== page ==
FERC tests 2-year hydropower licensing process

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Licensing some new hydropower projects in the United States -- traditionally a lengthy process -- may soon become easier, as federal regulators have approved an experimental two-year process that may soon be used to license some projects.

Water spills over a small, non-powered dam in Maine.

The Federal Energy Regulatory Commission regulates most hydropower development in the United States.  Under Part I of the Federal Power Act, the Commission considers applications for hydropower project licenses.  While the traditional licensure process has resulted in the issuance of thousands of licenses, winning a license for a project can take many years -- and some licensure proceedings have stretched toward a decade.
In response to concerns that lengthy licensing procedures stifle hydropower development, last year Congress enacted the Hydropower Regulatory Efficiency Act of 2013.  That law directed the Commission to investigate the feasibility of a two-year licensing process for certain projects, develop criteria for identifying projects that may be appropriate for the process, and develop and implement pilot projects to test the process.
In January 2014, the Commission solicited pilot projects to test a two-year process.  Two kinds of projects were eligible: hydropower development at existing non-powered dams and closed-loop pumped storage projects.  In the notice soliciting pilot projects, the Commission articulated additional criteria for eligibility including:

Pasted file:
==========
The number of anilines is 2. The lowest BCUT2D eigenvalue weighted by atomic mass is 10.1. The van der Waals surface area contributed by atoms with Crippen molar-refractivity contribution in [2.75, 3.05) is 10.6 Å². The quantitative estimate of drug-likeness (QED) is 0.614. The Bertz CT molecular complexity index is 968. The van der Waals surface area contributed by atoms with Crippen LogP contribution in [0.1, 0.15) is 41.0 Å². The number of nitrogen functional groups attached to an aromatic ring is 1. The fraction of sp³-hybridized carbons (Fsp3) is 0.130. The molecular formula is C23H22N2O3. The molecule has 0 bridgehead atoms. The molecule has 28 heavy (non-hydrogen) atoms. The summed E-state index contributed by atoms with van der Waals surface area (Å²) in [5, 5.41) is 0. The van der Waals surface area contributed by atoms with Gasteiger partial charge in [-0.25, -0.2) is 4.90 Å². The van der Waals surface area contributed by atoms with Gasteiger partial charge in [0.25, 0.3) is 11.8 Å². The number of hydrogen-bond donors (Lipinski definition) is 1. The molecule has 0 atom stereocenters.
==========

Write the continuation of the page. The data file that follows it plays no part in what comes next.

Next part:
• The project must cause little to no change to existing surface and groundwater flows and uses;

  • The project must not adversely affect federally listed threatened and endangered species;

  • If the project is proposed to be located at or use a federal dam, the request to use the two-year process must include a letter from the dam owner saying the plan is feasible;

  • If the project would use any public park, recreation area, or wildlife refuge, the request to use the two-year process must include a letter from the managing entity giving its approval to use the site; and

  • For a closed-loop pumped storage project, the project must not be continuously connected to a naturally flowing water feature. 

Ultimately, the Commission selected a project proposed by Free Flow Power Project 92, LLC: a 5-megawatt project at the Kentucky River Authority's existing Lock & Dam No. 11 on the Kentucky River in Estill and Madison counties, Kentucky.  Lock and Dam 11 were originally built from 1904-1906 and support a twenty mile long pool of water 201 miles above the mouth of the Ohio River, but have not previously supported a FERC-licensed hydropower project.

The Free Flow Power applicant's request to use the 2-year licensing process was filed on May 5, 2014, so the two years runs through May 5, 2016.  The Commission staff has issued a process plan and schedule with interim milestones through February 2016.  Compared to a traditional licensure process, the proposed schedule is accelerated -- but will this pilot case remain on schedule?  Will the accelerated process satisfy the various stakeholders, including the developer, regulator, neighbors, and public?

Topics:  Energy Projects, Federal Power Act, FERC, Hydropower, Licenses, Licensing Rules

Published In: Energy & Utilities Updates, Zoning, Planning & Land Use Updates

DISCLAIMER: Because of the generality of this update, the information provided herein may not be applicable in all situations and should not be acted upon without specific legal advice based on particular situations.

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